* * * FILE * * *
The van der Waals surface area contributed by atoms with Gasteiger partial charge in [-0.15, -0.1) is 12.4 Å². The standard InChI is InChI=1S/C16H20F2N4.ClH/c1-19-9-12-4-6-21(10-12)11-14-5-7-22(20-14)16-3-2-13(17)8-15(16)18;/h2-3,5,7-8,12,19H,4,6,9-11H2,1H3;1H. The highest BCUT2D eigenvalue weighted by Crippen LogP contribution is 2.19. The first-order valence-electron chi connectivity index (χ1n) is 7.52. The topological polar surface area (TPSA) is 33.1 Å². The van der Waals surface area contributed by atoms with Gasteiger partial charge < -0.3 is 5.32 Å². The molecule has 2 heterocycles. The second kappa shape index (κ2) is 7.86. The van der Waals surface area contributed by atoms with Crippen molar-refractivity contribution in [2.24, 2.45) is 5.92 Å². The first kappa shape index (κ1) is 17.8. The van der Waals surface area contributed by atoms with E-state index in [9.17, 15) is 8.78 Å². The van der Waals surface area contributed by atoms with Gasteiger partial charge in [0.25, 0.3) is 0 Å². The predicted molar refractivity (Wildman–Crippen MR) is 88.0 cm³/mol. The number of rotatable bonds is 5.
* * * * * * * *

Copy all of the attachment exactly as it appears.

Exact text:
The van der Waals surface area contributed by atoms with Gasteiger partial charge in [-0.15, -0.1) is 12.4 Å². The standard InChI is InChI=1S/C16H20F2N4.ClH/c1-19-9-12-4-6-21(10-12)11-14-5-7-22(20-14)16-3-2-13(17)8-15(16)18;/h2-3,5,7-8,12,19H,4,6,9-11H2,1H3;1H. The highest BCUT2D eigenvalue weighted by Crippen LogP contribution is 2.19. The first-order valence-electron chi connectivity index (χ1n) is 7.52. The topological polar surface area (TPSA) is 33.1 Å². The van der Waals surface area contributed by atoms with Gasteiger partial charge < -0.3 is 5.32 Å². The molecule has 2 heterocycles. The second kappa shape index (κ2) is 7.86. The van der Waals surface area contributed by atoms with Crippen molar-refractivity contribution in [2.24, 2.45) is 5.92 Å². The first kappa shape index (κ1) is 17.8. The van der Waals surface area contributed by atoms with E-state index in [9.17, 15) is 8.78 Å². The van der Waals surface area contributed by atoms with Gasteiger partial charge in [0.25, 0.3) is 0 Å². The predicted molar refractivity (Wildman–Crippen MR) is 88.0 cm³/mol. The number of rotatable bonds is 5.